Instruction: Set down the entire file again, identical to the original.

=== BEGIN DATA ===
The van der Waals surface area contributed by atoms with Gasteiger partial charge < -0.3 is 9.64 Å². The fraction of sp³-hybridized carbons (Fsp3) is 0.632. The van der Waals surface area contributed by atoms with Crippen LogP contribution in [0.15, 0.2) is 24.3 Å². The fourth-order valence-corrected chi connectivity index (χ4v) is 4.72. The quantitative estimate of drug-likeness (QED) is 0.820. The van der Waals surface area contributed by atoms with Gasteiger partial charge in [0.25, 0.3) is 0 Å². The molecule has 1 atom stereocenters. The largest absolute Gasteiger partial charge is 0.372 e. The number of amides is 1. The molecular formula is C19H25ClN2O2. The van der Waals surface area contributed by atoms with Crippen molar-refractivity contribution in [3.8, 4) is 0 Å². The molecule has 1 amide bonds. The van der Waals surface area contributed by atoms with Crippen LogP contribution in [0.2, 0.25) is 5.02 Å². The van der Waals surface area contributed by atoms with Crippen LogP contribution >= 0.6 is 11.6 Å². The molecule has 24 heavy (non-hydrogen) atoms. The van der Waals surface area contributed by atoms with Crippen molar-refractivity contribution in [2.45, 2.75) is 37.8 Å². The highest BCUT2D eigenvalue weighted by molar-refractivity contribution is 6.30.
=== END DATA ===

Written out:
The van der Waals surface area contributed by atoms with Gasteiger partial charge < -0.3 is 9.64 Å². The fraction of sp³-hybridized carbons (Fsp3) is 0.632. The van der Waals surface area contributed by atoms with Crippen LogP contribution in [0.15, 0.2) is 24.3 Å². The fourth-order valence-corrected chi connectivity index (χ4v) is 4.72. The quantitative estimate of drug-likeness (QED) is 0.820. The van der Waals surface area contributed by atoms with Gasteiger partial charge in [0.25, 0.3) is 0 Å². The molecule has 1 atom stereocenters. The largest absolute Gasteiger partial charge is 0.372 e. The number of amides is 1. The molecular formula is C19H25ClN2O2. The van der Waals surface area contributed by atoms with Crippen molar-refractivity contribution in [3.8, 4) is 0 Å². The molecule has 1 amide bonds. The van der Waals surface area contributed by atoms with Crippen LogP contribution in [0.2, 0.25) is 5.02 Å². The van der Waals surface area contributed by atoms with Crippen LogP contribution >= 0.6 is 11.6 Å². The molecule has 24 heavy (non-hydrogen) atoms. The van der Waals surface area contributed by atoms with Crippen molar-refractivity contribution in [2.45, 2.75) is 37.8 Å². The highest BCUT2D eigenvalue weighted by molar-refractivity contribution is 6.30.